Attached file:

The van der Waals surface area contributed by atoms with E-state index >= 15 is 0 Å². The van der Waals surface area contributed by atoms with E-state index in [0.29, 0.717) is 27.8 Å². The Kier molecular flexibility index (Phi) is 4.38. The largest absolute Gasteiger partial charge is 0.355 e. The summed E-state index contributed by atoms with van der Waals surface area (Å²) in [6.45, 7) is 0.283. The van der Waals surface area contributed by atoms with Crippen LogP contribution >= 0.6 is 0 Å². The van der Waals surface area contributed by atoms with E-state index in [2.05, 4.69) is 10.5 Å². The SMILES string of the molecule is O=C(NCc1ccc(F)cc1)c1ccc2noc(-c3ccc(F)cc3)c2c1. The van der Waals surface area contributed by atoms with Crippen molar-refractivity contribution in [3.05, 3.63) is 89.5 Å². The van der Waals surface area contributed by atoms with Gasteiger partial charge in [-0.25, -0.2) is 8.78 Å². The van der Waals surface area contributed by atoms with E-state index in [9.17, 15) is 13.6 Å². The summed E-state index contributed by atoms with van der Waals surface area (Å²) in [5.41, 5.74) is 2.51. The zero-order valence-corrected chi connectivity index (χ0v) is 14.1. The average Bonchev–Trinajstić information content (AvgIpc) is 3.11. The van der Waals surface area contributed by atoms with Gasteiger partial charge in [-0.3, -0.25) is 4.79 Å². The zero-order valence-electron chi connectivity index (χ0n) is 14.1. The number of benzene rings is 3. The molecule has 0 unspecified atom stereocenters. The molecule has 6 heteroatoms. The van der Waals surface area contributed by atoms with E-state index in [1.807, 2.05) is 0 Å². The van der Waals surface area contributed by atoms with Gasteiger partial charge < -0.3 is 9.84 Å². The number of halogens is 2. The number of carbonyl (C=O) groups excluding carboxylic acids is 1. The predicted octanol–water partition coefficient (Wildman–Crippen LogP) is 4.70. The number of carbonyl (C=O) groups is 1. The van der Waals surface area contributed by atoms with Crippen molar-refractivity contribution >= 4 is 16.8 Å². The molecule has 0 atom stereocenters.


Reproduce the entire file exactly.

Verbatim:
The van der Waals surface area contributed by atoms with E-state index >= 15 is 0 Å². The van der Waals surface area contributed by atoms with E-state index in [0.29, 0.717) is 27.8 Å². The Kier molecular flexibility index (Phi) is 4.38. The largest absolute Gasteiger partial charge is 0.355 e. The summed E-state index contributed by atoms with van der Waals surface area (Å²) in [6.45, 7) is 0.283. The van der Waals surface area contributed by atoms with Crippen LogP contribution >= 0.6 is 0 Å². The van der Waals surface area contributed by atoms with E-state index in [2.05, 4.69) is 10.5 Å². The SMILES string of the molecule is O=C(NCc1ccc(F)cc1)c1ccc2noc(-c3ccc(F)cc3)c2c1. The van der Waals surface area contributed by atoms with Crippen molar-refractivity contribution in [3.05, 3.63) is 89.5 Å². The van der Waals surface area contributed by atoms with Gasteiger partial charge in [-0.25, -0.2) is 8.78 Å². The van der Waals surface area contributed by atoms with E-state index in [9.17, 15) is 13.6 Å². The summed E-state index contributed by atoms with van der Waals surface area (Å²) in [5.41, 5.74) is 2.51. The zero-order valence-corrected chi connectivity index (χ0v) is 14.1. The average Bonchev–Trinajstić information content (AvgIpc) is 3.11. The van der Waals surface area contributed by atoms with Gasteiger partial charge in [-0.3, -0.25) is 4.79 Å². The zero-order valence-electron chi connectivity index (χ0n) is 14.1. The number of benzene rings is 3. The molecule has 0 unspecified atom stereocenters. The molecule has 6 heteroatoms. The van der Waals surface area contributed by atoms with E-state index in [1.807, 2.05) is 0 Å². The van der Waals surface area contributed by atoms with Gasteiger partial charge < -0.3 is 9.84 Å². The number of halogens is 2. The number of carbonyl (C=O) groups excluding carboxylic acids is 1. The predicted octanol–water partition coefficient (Wildman–Crippen LogP) is 4.70. The number of carbonyl (C=O) groups is 1. The van der Waals surface area contributed by atoms with Crippen molar-refractivity contribution >= 4 is 16.8 Å². The molecule has 0 atom stereocenters.